Making: The Electronic Detective, Case #1

Making:  it’s what people do on weekends.

In our first episode, we will tackle a medium-complexity problem in electronics.

While many people are put-off by such endeavors, with an almost superstitious belief that there “is magic in all those wires and parts” nothing could be further from the true.  In fact, electrons always follow the rules of simple physics – much to the consternation of poor humans, ill-equipped at times as we are to understand and follow such rules…  So to this weekend’s adventure!

(Continues below)


The Electronic Detective

The Case of the eBay Amplifier

Allow me to introduce myself;  I am the Electronic Detective but my parents named me Phaselock Home. I operate my detective consultancy from L-21(b) Inductor Street, not far from High Pass in the Filter district.

The case began with an amateur operator trying to recreate his ham radio childhood.  His “Elmer” had owned a Drake 2-B receiver with the 2-BQ Q-multiplier.  The transmit side consisted of a Gonset GSB-100 and a Johnson-Viking Courier linear amplifier.  A TA-33 (Junior) beam sat squatly on top of his single-story house, raised by only a 6-foot tripod.  A repurposed AR-22 TV antenna rotator moved antenna headings.  It was 1964.

Amazingly, in side-by-side testing, my client’s Drake 2-B was as sensitive as his recent (2015) Kenwood TS-590S transceiver.  Not as stable for digital modes, though.

The GSB-100 worked well, also, save some sideband suppression issues that promise another case, should my client be unable to follow the straight-forward directions for alignment common to to phasing-type SSB equipment.

The amplifier?  Well, that was a different matter.

My client, you see, is a vintage radio addict.  He learned to always enter a “Make Offer” bid 40 percent lower than the “Buy It Now” (BiN) prices on eBay.

In this case at hand, a $400 offer, plus a small fortune for shipping, was accepted for a complete, working Johnson Thunderbolt amplifier.  Buying with the “make offer” option ensured that if later resold, the odds of a profit would be higher.

Upon its arrival, additional help was hired to help move the beast.  Watt’s son was fortunately at hand allowing 125-pounds of “desktop” equipment to be moved into position.  My client had inspected the unit, and installed necessary tubes.

But, he was confused by large number of voltage regulator tubes.  The marking of tube numbers were unreadable on most.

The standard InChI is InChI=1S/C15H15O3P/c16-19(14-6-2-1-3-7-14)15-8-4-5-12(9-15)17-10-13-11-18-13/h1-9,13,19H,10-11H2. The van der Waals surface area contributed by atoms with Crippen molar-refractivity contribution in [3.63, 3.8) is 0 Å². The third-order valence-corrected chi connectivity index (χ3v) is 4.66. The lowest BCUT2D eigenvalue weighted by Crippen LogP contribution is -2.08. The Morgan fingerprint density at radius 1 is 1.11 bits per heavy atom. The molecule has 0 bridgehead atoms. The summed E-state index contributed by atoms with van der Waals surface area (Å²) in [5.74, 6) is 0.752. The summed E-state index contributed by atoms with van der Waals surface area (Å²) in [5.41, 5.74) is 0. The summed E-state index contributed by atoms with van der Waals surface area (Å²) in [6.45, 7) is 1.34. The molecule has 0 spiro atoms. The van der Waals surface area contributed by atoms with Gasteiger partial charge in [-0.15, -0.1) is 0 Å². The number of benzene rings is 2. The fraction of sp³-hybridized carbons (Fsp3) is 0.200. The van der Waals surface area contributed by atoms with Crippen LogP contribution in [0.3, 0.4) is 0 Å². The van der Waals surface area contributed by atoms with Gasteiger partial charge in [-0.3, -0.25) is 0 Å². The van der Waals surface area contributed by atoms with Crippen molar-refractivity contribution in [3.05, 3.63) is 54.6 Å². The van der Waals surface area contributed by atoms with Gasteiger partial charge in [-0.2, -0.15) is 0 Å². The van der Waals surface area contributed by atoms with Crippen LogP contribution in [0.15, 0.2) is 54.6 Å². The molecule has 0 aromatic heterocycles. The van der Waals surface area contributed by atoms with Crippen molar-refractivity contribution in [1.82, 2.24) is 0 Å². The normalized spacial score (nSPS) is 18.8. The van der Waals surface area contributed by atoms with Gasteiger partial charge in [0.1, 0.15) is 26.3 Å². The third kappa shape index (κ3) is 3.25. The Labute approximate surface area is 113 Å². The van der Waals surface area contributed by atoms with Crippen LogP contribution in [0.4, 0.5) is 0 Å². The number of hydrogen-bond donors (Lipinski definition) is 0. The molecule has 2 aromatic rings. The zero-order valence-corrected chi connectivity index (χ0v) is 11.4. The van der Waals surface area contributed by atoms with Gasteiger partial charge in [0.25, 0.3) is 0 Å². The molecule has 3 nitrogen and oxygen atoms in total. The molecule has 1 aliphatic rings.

Here, my years of experience paid-off.  Taking a tube, I rolled and rubbed it through my hair as my astonished client picked up his jaw.  “Those things are dirty!” he exclaimed.

While indeed they were, the fine oil from the human hair adheres to the places where the numbers used to be. As the numbers appeared, we were suddenly able to sort out an ancient OC3 from a a nearly identical looking OD2, and so forth.

Next came an appearance issue:

The Thunderbolt had a crank to move the rotary inductor as it left the factory.  So I demonstrated how a piece of wooden dowel, and a 1-inch long 8-32 screw could be made in one’s drill press.

Esthetically, it was not a permanent repair.  A painted screw head, preferably Phillips, would be located later, along with some hollow black plastic tubing of suitable diameter.  But, when prosecuting crimes against the spectrum, expediency is paramount.

A further problem was the antenna change-over relay – smashed in shipping.  Its robust mechanical parts were intact, but the leaves of the relay, where contact is made, had been bent into useless condition.

With 20-minutes labor, the relay was disassembled and parts bent-around, just so, to make them work as desired.

Those “buttons” at the end of the relay were the issue.  They are shown here after my client learned the art of “relay detecting.”

The Thunderbolt, I instructed, was an odd duck having no internal provision for transmitter-receiver switching.  The most solid arrangement, although a bit 20th Century, involved the use of two antenna relays drive by switched transmitter AC provided by the GSB-100.

If you inspect the picture, you will see that un-powered, the top two buttons are connected.  We call this a “normally-closed” (often abbreviated NC) position.  When energized, the relay center pole (the next leaf down) disconnects from the NC and contacts the third leaf down.